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Reinventing Higher Education: The Promise of Innovation

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The inspiration for this timely book is the pressing need for fresh ideas and innovations in U.S. higher education. At the heart of the volume is the realization that higher education must evolve in fundamental ways if it is to respond to changing professional, economic, and technological circumstances, and if it is to successfully reach and prepare a vast population of st The inspiration for this timely book is the pressing need for fresh ideas and innovations in U.S. higher education. At the heart of the volume is the realization that higher education must evolve in fundamental ways if it is to respond to changing professional, economic, and technological circumstances, and if it is to successfully reach and prepare a vast population of students—traditional and nontraditional alike—for success in the coming decades. This collection of provocative articles by leading scholars, writers, innovators, and university administrators examines the current higher education environment and its chronic resistance to change; the rise of for-profit universities; the potential future role of community colleges in a significantly revised higher education realm; and the emergence of online learning as a means to reshape teaching and learning and to reach new consumers of higher education. Combining trenchant critiques of current conditions with thought-provoking analyses of possible reforms and new directions, Reinventing Higher Education is an ambitious exploration of possible future directions for revitalized American colleges and universities.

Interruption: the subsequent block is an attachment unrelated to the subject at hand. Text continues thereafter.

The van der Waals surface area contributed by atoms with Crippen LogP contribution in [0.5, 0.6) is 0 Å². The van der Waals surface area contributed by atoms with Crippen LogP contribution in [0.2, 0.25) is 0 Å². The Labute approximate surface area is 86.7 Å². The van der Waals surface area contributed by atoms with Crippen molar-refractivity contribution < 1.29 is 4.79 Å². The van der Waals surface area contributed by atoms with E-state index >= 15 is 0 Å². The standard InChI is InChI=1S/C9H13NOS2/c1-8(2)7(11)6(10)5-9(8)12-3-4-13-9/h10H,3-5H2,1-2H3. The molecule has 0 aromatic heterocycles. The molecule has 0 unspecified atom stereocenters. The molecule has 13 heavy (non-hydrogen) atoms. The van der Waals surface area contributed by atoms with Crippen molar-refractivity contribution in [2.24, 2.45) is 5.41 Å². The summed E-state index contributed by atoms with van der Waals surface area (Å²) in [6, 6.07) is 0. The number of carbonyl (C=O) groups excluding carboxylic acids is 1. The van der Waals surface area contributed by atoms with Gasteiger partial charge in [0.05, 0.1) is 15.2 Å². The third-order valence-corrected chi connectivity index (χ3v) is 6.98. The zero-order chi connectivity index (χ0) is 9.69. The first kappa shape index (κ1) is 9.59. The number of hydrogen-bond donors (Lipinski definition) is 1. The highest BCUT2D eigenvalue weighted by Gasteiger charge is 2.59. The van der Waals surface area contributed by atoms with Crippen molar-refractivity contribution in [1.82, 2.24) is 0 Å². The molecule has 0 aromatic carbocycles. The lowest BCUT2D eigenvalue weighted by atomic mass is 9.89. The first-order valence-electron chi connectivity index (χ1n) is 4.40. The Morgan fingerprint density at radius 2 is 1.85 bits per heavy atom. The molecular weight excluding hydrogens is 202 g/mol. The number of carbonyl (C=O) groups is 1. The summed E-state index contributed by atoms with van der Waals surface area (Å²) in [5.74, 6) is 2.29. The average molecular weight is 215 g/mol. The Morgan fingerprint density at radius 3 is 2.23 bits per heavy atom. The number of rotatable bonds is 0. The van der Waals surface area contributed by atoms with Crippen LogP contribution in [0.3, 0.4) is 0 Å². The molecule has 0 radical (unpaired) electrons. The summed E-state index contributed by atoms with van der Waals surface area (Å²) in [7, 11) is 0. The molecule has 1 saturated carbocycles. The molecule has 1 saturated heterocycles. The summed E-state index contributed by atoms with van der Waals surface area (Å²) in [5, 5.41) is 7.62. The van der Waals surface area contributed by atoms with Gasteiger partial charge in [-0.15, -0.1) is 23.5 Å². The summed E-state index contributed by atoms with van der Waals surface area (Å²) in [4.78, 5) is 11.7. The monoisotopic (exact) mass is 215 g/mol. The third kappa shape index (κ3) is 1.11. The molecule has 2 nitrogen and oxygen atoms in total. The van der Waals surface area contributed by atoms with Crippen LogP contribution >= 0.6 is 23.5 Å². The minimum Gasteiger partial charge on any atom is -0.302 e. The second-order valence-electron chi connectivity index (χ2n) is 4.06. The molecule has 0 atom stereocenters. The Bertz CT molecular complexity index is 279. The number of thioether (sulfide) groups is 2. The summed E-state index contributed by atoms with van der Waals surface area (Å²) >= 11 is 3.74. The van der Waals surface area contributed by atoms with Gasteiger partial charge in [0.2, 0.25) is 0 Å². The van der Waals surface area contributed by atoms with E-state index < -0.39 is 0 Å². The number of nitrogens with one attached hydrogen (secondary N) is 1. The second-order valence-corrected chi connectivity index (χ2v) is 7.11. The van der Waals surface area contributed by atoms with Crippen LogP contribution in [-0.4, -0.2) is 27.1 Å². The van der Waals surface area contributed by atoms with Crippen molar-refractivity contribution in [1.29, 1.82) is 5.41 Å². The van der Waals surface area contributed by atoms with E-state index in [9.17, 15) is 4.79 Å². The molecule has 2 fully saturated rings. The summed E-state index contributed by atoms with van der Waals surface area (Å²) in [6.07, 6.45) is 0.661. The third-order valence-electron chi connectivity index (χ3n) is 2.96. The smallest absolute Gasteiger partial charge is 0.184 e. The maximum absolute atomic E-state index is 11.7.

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The inspiration for this timely book is the pressing need for fresh ideas and innovations in U.S. higher education. At the heart of the volume is the realization that higher education must evolve in fundamental ways if it is to respond to changing professional, economic, and technological circumstances, and if it is to successfully reach and prepare a vast population of st The inspiration for this timely book is the pressing need for fresh ideas and innovations in U.S. higher education. At the heart of the volume is the realization that higher education must evolve in fundamental ways if it is to respond to changing professional, economic, and technological circumstances, and if it is to successfully reach and prepare a vast population of students—traditional and nontraditional alike—for success in the coming decades. This collection of provocative articles by leading scholars, writers, innovators, and university administrators examines the current higher education environment and its chronic resistance to change; the rise of for-profit universities; the potential future role of community colleges in a significantly revised higher education realm; and the emergence of online learning as a means to reshape teaching and learning and to reach new consumers of higher education. Combining trenchant critiques of current conditions with thought-provoking analyses of possible reforms and new directions, Reinventing Higher Education is an ambitious exploration of possible future directions for revitalized American colleges and universities.

48 review for Reinventing Higher Education: The Promise of Innovation

  1. 4 out of 5

    Bryan Alexander